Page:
A fully biodegradable coronary artery stent appeared to be safe at 10 years, according to a single-center study published April 16 in Circulation. The authors said their findings will facilitate entry of biodegradable coronary stents in interventional cardiology.
Igaki-Tamai bioabsorbable stents made of poly-L-lactic acid (PLLA) received CE Mark in 2007 to treat peripheral artery disease but have not been approved in any country as a coronary artery stent. In the era of bare-metal stents (BMS), fully biodegradable coronary artery stents were hailed as a possible alternative to BMS, which carry the potential risk of stent thrombosis.
The introduction of drug-eluting stents, which reduced in-stent restenosis and target lesion revascularization (TLR) rates compared with BMS, overshadowed biodegradable stents. More recently, reports of DES-related very late stent thrombosis (VLST) problems have emerged, making biodegradable stents once again an attractive option.
Soji Nishio, MD, of the cardiology department at Shiga Medical Center for Adults in Moriyama City, Japan, and colleagues suggested that further research needed to be done to evaluate the long-term safety of biodegradable coronary stents. “Before putting the biodegradable drug-eluting PLLA stent into routine clinical practice, we need to confirm that PLLA does not cause any critical adverse events during the whole process of biodegradation,” they wrote.
To assess long-term safety of these stents in coronary arteries, Nishio and colleagues designed an observational prospective study that enrolled 50 patients (44 men, six women) from a single center in Japan between September 1998 and April 2000. To participate, patients needed to have stable ischemic heart disease that could be treated electively by the Igaki-Tamai bioabsorbable stent. Patients with acute coronary syndrome, lesions located in the left main trunk or chronic total occlusion were excluded.
The 50 patients had 63 lesions that were treated with 84 biodegradable stents. The patients were followed for 10 years to assess long-term major cardiac adverse events (MACE); definite and probable scaffold thrombosis; cardiac death; and non-cardiac death. MACE included all-cause death; nonfatal myocardial infarction (MI); and TLR and target vessel revascularization (TVR).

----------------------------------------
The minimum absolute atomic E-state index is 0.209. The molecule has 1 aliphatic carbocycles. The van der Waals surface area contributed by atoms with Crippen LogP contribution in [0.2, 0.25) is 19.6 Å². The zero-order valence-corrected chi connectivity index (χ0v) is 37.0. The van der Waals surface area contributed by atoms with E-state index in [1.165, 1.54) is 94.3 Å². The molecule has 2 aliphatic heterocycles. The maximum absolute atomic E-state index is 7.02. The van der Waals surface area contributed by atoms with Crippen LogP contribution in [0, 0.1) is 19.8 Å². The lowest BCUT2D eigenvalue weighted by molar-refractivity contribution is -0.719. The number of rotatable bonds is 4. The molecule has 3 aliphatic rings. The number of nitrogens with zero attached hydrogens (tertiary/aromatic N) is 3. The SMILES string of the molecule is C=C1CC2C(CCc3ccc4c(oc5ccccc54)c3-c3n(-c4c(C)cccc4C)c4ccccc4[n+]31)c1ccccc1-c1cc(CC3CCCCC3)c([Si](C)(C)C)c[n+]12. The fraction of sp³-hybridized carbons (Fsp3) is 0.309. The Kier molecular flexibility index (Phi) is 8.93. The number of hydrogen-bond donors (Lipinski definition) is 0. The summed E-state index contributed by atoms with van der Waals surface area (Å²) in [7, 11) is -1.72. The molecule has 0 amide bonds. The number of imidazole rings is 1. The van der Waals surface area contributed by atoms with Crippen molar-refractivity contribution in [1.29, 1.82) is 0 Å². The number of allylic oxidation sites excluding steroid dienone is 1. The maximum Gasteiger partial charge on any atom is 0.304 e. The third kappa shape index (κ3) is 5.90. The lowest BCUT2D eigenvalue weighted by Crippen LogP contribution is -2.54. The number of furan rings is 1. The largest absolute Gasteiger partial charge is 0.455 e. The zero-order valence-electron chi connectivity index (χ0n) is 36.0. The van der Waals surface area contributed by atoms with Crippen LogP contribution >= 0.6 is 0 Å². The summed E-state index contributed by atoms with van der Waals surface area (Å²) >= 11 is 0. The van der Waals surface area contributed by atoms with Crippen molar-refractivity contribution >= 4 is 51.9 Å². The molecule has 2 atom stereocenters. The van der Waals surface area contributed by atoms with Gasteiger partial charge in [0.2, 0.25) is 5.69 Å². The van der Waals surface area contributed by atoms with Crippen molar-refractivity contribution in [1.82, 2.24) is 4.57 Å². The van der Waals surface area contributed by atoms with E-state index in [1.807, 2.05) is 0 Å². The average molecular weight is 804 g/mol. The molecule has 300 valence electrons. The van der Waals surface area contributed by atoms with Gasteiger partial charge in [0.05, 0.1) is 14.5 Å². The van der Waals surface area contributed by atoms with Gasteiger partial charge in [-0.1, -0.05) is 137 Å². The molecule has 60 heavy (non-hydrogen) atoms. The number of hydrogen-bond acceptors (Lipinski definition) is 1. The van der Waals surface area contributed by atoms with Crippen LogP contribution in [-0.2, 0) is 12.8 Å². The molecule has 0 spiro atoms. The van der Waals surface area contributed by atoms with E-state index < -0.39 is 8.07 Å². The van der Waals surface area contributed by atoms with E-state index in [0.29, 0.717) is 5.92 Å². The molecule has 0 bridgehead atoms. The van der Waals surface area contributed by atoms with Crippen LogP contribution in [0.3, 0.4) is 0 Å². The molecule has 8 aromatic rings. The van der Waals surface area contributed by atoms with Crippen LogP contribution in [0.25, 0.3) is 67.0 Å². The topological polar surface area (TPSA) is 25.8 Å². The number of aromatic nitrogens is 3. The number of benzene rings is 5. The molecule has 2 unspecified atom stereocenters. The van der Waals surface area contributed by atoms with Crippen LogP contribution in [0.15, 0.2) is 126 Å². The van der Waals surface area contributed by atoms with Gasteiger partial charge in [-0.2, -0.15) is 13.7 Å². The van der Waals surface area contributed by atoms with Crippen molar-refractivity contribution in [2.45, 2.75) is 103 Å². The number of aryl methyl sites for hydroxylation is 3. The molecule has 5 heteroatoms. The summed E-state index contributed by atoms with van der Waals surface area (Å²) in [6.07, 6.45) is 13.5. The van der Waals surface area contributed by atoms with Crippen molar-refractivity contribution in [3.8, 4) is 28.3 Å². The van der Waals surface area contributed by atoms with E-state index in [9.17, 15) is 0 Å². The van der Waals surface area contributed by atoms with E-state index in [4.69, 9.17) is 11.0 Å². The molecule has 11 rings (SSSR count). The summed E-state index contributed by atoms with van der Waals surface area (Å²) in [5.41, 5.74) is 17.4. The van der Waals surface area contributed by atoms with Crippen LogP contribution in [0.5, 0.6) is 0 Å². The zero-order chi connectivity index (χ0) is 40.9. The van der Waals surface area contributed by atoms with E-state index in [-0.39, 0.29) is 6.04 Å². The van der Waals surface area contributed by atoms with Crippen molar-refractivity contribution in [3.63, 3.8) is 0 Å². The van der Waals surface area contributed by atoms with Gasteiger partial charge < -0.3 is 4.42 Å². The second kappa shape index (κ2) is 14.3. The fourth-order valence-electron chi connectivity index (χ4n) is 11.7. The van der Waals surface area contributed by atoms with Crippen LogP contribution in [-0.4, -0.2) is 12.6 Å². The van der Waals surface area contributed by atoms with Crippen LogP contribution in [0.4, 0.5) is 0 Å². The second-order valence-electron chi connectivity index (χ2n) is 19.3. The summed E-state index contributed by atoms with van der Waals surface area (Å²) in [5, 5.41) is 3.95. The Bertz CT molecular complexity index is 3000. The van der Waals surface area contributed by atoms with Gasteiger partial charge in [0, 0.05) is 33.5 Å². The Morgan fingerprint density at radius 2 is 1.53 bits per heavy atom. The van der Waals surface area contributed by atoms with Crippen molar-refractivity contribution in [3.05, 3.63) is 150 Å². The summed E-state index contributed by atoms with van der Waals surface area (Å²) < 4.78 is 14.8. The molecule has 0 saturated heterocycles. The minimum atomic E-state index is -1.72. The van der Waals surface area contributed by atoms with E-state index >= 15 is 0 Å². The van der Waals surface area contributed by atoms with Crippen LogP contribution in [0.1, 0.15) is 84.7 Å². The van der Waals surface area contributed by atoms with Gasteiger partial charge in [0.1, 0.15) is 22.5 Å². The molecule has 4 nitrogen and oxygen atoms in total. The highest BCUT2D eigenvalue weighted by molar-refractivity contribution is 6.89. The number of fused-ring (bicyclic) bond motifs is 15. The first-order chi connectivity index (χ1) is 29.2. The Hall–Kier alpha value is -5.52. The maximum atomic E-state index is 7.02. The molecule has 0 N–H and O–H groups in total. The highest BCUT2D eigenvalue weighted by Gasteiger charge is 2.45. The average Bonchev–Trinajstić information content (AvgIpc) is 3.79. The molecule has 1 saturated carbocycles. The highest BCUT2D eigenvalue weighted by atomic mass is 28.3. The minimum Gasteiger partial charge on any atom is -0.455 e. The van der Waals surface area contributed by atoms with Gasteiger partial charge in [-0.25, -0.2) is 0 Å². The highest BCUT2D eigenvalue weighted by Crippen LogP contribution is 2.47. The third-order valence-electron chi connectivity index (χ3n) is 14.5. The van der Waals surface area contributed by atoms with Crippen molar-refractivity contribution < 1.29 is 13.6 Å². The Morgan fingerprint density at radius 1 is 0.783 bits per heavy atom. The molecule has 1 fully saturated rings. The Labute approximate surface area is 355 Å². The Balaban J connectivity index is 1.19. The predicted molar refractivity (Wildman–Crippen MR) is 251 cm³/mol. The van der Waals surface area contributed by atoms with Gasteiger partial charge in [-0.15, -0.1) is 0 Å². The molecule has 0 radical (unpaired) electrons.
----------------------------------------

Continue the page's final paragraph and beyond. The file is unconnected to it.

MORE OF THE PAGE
The overall clinical follow-up period was 121 months. During that time, two patients were lost to follow-up, one died from unknown causes and was categorized as a cardiac death; four died from non-cardiac causes and four had MIs. Nishio et al reported survival rates at 10 years free of all-cause death, cardiac death and MACE of 87 percent, 98 percent and 50 percent, respectively. Cumulative rates of TLR were 16 percent at one year, 18 percent at five years and 28 percent at 10 years; for TVR, rates were 16 percent for one year, 22 percent at five years and 38 percent at 10 years.
They recorded two cases of definite stent thrombosis, one subacute and one very late. “Currently, DES are the treatment of choice for coronary artery stenosis; however, VLST has become an important safety issue,” the authors wrote. “Several mechanisms of VLST have been proposed including delayed endothelialization, chronic inflammation of arteries, hypersensitivity reactions (eosinophilic infiltration) and incomplete stent apposition with vessel remodeling. All these problems with metallic stents can be solved by using fully biodegradable stents, because there are no foreign materials after PLLA degradation.”
They noted that biodegradable coronary stents had a high survival rate at 10 years, demonstrating the long-term safety of the stents. Based on analyses using intravascular ultrasound data, they calculated that PLLA stents degrade within three years.
Nishio and colleagues attributed the decrease in MACE survival rates to the increase in TLR and TVR rates. “During the process of biodegradation (one to three years), TLR and TVR reached a near plateau, suggesting that the process of PLLA biodegradation does not correlate with increased risk of clinical events,” they suggested. “There is the possibility that if the Igaki-Tamai stent becomes drug-eluting, the TLR rates could be improved.”
Their study enrolled a small number of patients and was observational, single-center and non-randomized. Despite those limitations, they argued the findings pave the way for the clinical use of bioabsorbable PLLA stents in interventional cardiology.